Start by defining your risk tolerance. This means making an honest and realistic assessment of how much capital you have to play with. Make a spreadsheet documenting your monthly income and outgoings, and any savings you wish to use as capital. This will give you an idea of how much of your own money you are willing and able to invest.
A modest amount of capital is no barrier to entry into trading, because many brokers will offer forex instant funding with leverage. However, you must decide in advance how much loss you are prepared to risk on each trade. This should be in proportion the amount of capital you have put up.
If the loss margin is enough to keep you anxiously glued to screens and charts for hours, then it is too much! Your trading decisions will be more likely to be based on fear and greed, than a sound trading strategy. The amount you can stand to lose should not leave you feeling edgy and uncomfortable.
While some of the psychological traits we have discussed are universal to all humans, we are also individuals with different temperaments and personalities. Some of us tend to be phlegmatic and methodical, others are more highly strung and impulsive. We can learn to use our individual traits to our advantage in trading.
For example, a thorough and detail orientated person will thrive on market analysis and may have the edge in making logical decisions. However, they should be aware not to let their risk aversion get the better of them.
A more instinctive person who likes to keep an eye on the bigger picture may have the advantage in getting ahead of a curve and making quick decisions. However, they may need to guard against unnecessary risk taking and overconfidence.
Look after yourself
Whatever your personality is like, we can all benefit from a lifestyle that boosts our mental and physical wellbeing. When we are well nourished and well rested, we are going to make better decisions, and be less tempted to cut corners and take risks, than if we are stressed and burnt out.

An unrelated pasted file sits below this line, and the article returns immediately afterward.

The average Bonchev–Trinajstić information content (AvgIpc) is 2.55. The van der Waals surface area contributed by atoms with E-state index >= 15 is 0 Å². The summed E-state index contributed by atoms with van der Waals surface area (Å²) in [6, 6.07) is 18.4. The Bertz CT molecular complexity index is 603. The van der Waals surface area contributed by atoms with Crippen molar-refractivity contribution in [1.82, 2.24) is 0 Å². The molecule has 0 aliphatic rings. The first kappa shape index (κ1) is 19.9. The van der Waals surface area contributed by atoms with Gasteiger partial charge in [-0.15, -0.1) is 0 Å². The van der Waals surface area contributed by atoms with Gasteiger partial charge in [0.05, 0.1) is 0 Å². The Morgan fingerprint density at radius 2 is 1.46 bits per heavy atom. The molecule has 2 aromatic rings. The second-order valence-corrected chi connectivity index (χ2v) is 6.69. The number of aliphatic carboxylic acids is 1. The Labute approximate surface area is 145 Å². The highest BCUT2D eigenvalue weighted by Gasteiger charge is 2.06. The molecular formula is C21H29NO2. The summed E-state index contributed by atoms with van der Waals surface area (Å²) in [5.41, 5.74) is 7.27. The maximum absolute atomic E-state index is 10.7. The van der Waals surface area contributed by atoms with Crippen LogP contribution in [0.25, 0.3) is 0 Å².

Avoid letting your trading become all consuming, whether you are working it around a day job, or making it your full-time occupation. It is important to have downtime, whether to socialise, exercise, or just chill out. It allows the mind to process the events of the day, and keeps our resilience levels topped up, so we are not floored by minor setbacks.
Many traders, as well as other highly successful entrepreneurs, like to include some meditation time before they start their day. This helps to focus the mind and sets them up for the rigours ahead. The techniques can also be drawn on in stressful moments throughout the day, to help with mental clarity and concentration.
Meditation can take a bit of practice if you’ve not tried it before. There are plenty of apps and books which can talk you through simple techniques, such as diaphragmatic breathing, progressive muscle relaxation, and so on. It’s worth preserving with even it at first, you find it difficult or don’t notice the benefits straight away.
Over time, you will find that even 10 minutes of sitting quietly can help you ground yourself, and move beyond those superficial thoughts and emotions which tend to crowd our minds during the daytime. Some people find it helps them with the more abstract thinking that is useful when analysing graphs and charts, and other market data.
Beware of social pressure
Be careful about your social network, both on and offline. If you mix with other traders and swap stories, be aware that this may lead you to seek pride, and become overly fearful of regret and loss. Peer pressure, and the tendency to try and boost our social status, can lead to emotional rather than rational trading decisions.
Our mind’s negative bias means that regretful thoughts often keep us awake at night, going over what you should have done, or what might have been. Unfairly, our successes rarely have the same impact. We could have experienced five successful or pleasurable events during the day, but it will be one negative experience that comes back to haunt us.
Good traders learn not to wallow for too long in success or failure. This is a well-known technique of positive psychology, which is useful to learn about, not just in a trading context; it can help with other areas of our professional, personal, and social lives.
In conclusion, we need to acknowledge the disposition effect in trading, and combat it through a solid trading strategy, combined with building up an emotional distance around our decision making.